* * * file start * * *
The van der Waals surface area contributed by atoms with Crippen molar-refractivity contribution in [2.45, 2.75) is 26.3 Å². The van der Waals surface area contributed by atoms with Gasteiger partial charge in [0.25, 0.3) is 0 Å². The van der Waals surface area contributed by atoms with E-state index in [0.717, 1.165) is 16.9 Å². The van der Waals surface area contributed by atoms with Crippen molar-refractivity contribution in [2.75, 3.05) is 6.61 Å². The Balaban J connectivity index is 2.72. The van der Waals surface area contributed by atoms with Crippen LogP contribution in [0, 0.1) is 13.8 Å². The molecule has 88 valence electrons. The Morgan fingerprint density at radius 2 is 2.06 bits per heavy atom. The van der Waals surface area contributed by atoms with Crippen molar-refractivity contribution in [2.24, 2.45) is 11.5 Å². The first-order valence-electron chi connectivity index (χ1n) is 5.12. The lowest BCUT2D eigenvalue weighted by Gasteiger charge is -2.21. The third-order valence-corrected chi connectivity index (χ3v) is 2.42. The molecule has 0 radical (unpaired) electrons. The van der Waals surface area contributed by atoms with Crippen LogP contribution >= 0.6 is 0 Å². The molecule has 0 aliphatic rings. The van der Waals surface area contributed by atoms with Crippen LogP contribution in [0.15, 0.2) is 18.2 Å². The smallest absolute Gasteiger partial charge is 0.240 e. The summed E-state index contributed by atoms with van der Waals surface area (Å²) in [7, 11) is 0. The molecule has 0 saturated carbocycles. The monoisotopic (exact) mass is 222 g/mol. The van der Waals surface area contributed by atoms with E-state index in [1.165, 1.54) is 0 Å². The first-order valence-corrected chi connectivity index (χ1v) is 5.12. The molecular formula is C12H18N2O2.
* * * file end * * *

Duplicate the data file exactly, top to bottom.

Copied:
The van der Waals surface area contributed by atoms with Crippen molar-refractivity contribution in [2.45, 2.75) is 26.3 Å². The van der Waals surface area contributed by atoms with Gasteiger partial charge in [0.25, 0.3) is 0 Å². The van der Waals surface area contributed by atoms with E-state index in [0.717, 1.165) is 16.9 Å². The van der Waals surface area contributed by atoms with Crippen molar-refractivity contribution in [2.75, 3.05) is 6.61 Å². The Balaban J connectivity index is 2.72. The van der Waals surface area contributed by atoms with Crippen LogP contribution in [0, 0.1) is 13.8 Å². The molecule has 88 valence electrons. The Morgan fingerprint density at radius 2 is 2.06 bits per heavy atom. The van der Waals surface area contributed by atoms with Crippen molar-refractivity contribution in [2.24, 2.45) is 11.5 Å². The first-order valence-electron chi connectivity index (χ1n) is 5.12. The lowest BCUT2D eigenvalue weighted by Gasteiger charge is -2.21. The third-order valence-corrected chi connectivity index (χ3v) is 2.42. The molecule has 0 radical (unpaired) electrons. The van der Waals surface area contributed by atoms with Crippen LogP contribution >= 0.6 is 0 Å². The molecule has 0 aliphatic rings. The van der Waals surface area contributed by atoms with Crippen LogP contribution in [0.15, 0.2) is 18.2 Å². The smallest absolute Gasteiger partial charge is 0.240 e. The summed E-state index contributed by atoms with van der Waals surface area (Å²) in [7, 11) is 0. The molecule has 0 saturated carbocycles. The monoisotopic (exact) mass is 222 g/mol. The van der Waals surface area contributed by atoms with E-state index in [1.165, 1.54) is 0 Å². The first-order valence-corrected chi connectivity index (χ1v) is 5.12. The molecular formula is C12H18N2O2.